United Nations Secretariat
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The United Nations Secretariat is one of the five principal organs of the United Nations and it is headed by the United Nations Secretary-General, assisted by a staff of international civil servants worldwide. It provides studies, information, and facilities needed by United Nations bodies for their meetings. It also carries out tasks as directed by the UN Security Council, the UN General Assembly, the UN Economic and Social Council, and other U.N. bodies. The United Nations Charter provides that the staff be chosen by application of the "highest standards of efficiency, competence, and integrity," with due regard for the importance of recruiting on a wide geographical basis.
The Charter provides that the staff shall not seek or receive instructions from any authority other than the UN. Each UN member country is enjoined to respect the international character of the Secretariat and not seek to influence its staff. The Secretary-General alone is responsible for staff selection.
The Secretary-General's duties include helping resolve international disputes, administering peacekeeping operations, organizing international conferences, gathering information on the implementation of Security Council decisions, and consulting with member governments regarding various initiatives. Key Secretariat offices in this area include the Office of the Coordinator of Humanitarian Affairs and the Department of Peacekeeping Operations. The Secretary-General may bring to the attention of the Security Council any matter that, in his or her opinion, may threaten international peace and security.
On 21 March 2005, Secretary-General Kofi Annan proposed several reforms for the Secretariat. He announced his intentions to appoint a Scientific Adviser, create a peacebuilding support office, establish a cabinet-style decision-making mechanism, and strengthen the mediation function. He also asked the General Assembly to appropriate funds for a one-time staff buyout; to work with him in revising budgetary and human resources rules; to grant the Secretary-General more managerial authority and flexibility; to strengthen the Office of Internal Oversight Services; and "to review all mandates older than five years to see whether the activities concerned are still genuinely needed or whether the resources assigned to them can be reallocated in response to new and emerging challenges".
- Executive Office of the Secretary-General
- United Nations Office of Internal Oversight Services (OIOS)
- United Nations Office of Legal Affairs (OLA)
- United Nations Office for Disarmament Affairs (ODA)
- United Nations Office for the Coordination of Humanitarian Affairs (OCHA)
- United Nations Office of the United Nations High Commissioner for Human Rights (OHCHR)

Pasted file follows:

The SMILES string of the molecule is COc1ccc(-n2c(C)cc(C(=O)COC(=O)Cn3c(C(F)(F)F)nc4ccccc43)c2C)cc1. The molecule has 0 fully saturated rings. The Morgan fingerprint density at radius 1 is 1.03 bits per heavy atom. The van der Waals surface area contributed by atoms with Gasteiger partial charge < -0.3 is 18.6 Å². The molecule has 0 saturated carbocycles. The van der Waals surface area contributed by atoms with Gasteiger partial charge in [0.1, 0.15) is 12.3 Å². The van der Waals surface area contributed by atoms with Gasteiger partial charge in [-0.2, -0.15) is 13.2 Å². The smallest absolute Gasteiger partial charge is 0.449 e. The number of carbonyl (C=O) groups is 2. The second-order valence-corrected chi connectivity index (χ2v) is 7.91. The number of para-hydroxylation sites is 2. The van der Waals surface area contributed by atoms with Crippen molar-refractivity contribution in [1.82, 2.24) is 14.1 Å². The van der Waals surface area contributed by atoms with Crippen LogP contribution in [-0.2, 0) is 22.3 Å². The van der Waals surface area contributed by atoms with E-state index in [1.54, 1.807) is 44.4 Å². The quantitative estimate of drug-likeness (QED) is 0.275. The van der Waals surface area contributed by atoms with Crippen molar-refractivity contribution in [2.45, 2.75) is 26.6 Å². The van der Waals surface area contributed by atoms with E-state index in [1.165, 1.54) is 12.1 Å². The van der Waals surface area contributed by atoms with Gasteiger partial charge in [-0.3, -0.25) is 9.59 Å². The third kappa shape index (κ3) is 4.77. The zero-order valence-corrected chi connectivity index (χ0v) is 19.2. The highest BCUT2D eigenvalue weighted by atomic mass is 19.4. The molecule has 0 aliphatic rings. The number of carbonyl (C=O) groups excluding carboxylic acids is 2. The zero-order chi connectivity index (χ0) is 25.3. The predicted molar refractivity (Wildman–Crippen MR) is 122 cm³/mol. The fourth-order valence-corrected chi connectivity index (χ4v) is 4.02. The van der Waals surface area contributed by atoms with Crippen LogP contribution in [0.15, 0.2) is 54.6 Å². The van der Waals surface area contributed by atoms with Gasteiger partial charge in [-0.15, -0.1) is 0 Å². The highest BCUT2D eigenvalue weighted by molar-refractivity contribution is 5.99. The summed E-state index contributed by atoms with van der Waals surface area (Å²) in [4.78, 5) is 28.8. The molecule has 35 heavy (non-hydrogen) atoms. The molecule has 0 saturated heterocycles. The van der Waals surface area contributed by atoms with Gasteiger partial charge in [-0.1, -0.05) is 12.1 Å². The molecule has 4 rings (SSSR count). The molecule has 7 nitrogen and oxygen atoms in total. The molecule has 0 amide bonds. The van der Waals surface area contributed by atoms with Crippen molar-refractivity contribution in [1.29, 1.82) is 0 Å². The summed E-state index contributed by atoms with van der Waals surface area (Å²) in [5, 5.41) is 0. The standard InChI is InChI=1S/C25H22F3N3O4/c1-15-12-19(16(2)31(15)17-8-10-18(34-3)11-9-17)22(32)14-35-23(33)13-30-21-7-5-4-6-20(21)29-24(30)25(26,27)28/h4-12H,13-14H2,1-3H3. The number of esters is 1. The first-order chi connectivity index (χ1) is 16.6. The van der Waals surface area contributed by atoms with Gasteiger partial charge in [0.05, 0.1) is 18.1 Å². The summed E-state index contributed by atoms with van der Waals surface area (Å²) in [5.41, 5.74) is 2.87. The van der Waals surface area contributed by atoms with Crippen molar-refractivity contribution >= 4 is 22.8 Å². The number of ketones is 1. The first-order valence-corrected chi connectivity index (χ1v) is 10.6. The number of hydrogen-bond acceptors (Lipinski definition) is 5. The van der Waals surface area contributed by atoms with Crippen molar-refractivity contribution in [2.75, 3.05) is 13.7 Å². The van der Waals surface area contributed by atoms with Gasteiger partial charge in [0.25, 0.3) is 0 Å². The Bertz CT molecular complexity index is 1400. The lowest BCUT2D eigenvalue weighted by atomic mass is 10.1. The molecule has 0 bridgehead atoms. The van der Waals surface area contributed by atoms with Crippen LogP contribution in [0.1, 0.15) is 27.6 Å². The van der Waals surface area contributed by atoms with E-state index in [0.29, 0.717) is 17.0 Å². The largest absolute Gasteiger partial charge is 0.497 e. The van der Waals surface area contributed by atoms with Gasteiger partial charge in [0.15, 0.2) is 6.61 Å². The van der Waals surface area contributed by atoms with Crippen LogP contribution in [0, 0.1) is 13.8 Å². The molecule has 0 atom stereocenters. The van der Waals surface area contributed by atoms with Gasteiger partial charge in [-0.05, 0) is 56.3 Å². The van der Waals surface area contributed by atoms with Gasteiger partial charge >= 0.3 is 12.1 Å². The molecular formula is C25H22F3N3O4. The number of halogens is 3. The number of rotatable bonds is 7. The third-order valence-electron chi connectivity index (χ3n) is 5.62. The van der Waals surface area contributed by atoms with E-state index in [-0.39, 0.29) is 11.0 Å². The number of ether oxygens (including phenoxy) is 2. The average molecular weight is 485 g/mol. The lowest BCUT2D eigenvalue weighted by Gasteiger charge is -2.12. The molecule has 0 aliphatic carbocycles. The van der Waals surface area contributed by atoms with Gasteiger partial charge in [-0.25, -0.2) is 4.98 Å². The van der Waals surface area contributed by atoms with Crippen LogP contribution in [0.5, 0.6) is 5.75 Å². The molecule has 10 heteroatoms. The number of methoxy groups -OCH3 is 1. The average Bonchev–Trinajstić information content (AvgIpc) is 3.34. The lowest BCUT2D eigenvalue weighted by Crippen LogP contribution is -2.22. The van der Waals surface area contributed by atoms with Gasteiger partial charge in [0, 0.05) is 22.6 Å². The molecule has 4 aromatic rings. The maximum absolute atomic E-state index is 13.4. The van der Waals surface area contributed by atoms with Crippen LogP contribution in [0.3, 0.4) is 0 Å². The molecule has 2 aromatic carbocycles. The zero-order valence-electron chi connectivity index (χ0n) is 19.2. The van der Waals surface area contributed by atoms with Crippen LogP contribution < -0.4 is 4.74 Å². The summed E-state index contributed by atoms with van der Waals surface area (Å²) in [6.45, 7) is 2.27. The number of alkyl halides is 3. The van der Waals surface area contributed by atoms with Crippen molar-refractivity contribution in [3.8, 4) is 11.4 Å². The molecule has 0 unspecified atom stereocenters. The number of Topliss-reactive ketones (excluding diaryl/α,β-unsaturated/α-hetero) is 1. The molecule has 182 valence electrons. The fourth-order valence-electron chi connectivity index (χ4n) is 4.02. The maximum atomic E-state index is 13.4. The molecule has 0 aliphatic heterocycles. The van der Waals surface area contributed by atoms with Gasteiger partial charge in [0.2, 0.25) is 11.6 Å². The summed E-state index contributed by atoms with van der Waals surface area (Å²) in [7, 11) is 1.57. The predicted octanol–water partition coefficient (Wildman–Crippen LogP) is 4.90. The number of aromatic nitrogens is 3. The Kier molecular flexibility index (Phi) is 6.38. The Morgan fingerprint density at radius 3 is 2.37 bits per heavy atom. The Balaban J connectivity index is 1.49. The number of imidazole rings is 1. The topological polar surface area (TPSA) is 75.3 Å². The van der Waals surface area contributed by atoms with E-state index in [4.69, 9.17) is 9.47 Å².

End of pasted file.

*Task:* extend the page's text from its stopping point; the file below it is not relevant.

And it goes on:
- United Nations High Commissioner for Refugees (UNHCR)
- United Nations Office on Drugs and Crime (ODC)
- United Nations Office of the High Representative for the Least Developed Countries, Landlocked Developing Countries and Small Island Developing States (OHRLLS)
- United Nations Department of Political Affairs (DPA)
- United Nations Department of Management (DM)
- United Nations Department of Peacekeeping Operations (DPKO)
- United Nations Department of Field Support (DFS)
- United Nations Department of Economic and Social Affairs (DESA)
- United Nations Department of General Assembly and Conference Management (DGACM) 
- United Nations Department of Public Information (DPI)
- United Nations Department of Safety and Security (DSS)
Offices Away from Headquarters
- United Nations Office at Geneva (UNOG)
- United Nations Office at Vienna (UNOV)
- United Nations Office at Nairobi (UNON)
See also Edit
- Dag Hammarskjöld Library
- International Court of Justice
- The Four Nations Initiative on reform of governance and management issues in the UN Secretariat
- UN Economic and Social Council
- UN General Assembly
- UN Headquarters
- UN Security Council
- UN Trusteeship Council
- United Nations Interpretation Service
- ^ V. Strengthening the United Nations In Larger Freedom, United Nations
- ^ DGACM
With more than 1,100 staff members in New York and 2,200 worldwide, including the conference-servicing staff based in Geneva, Vienna, and Nairobi, the Department for General Assembly and Conference Management (DGACM) is one of the largest departments in the Organization. Our mission is to enhance communication among Member States by facilitating dialogue and cooperation and, in the process, contributing to the realization of the goals and objectives outlined in the Charter of the United Nations.
- UN Secretariat
- Kofi Annan: strengthening the United Nations, in larger freedom, 21 March 2005.
- United States Department of State – UN Division
- The Four Nations Initiative